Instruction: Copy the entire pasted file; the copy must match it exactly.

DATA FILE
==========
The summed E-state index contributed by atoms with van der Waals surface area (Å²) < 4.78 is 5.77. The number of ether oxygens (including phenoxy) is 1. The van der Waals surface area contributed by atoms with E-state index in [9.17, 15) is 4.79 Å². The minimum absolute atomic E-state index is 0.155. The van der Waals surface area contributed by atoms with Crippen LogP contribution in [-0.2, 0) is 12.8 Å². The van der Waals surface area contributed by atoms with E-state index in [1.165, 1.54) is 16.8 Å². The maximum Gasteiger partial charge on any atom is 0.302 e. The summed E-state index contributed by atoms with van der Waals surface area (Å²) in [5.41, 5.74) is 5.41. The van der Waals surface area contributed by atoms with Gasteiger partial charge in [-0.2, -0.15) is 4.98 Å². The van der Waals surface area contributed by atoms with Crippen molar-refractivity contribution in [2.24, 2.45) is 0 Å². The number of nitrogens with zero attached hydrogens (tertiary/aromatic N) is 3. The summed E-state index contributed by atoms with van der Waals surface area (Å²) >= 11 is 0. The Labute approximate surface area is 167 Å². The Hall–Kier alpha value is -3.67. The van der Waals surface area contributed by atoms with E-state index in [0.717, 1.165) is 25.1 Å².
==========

The summed E-state index contributed by atoms with van der Waals surface area (Å²) < 4.78 is 5.77. The number of ether oxygens (including phenoxy) is 1. The van der Waals surface area contributed by atoms with E-state index in [9.17, 15) is 4.79 Å². The minimum absolute atomic E-state index is 0.155. The van der Waals surface area contributed by atoms with Crippen LogP contribution in [-0.2, 0) is 12.8 Å². The van der Waals surface area contributed by atoms with E-state index in [1.165, 1.54) is 16.8 Å². The maximum Gasteiger partial charge on any atom is 0.302 e. The summed E-state index contributed by atoms with van der Waals surface area (Å²) in [5.41, 5.74) is 5.41. The van der Waals surface area contributed by atoms with Gasteiger partial charge in [-0.2, -0.15) is 4.98 Å². The van der Waals surface area contributed by atoms with Crippen molar-refractivity contribution in [2.24, 2.45) is 0 Å². The number of nitrogens with zero attached hydrogens (tertiary/aromatic N) is 3. The summed E-state index contributed by atoms with van der Waals surface area (Å²) >= 11 is 0. The Labute approximate surface area is 167 Å². The Hall–Kier alpha value is -3.67. The van der Waals surface area contributed by atoms with E-state index in [0.717, 1.165) is 25.1 Å².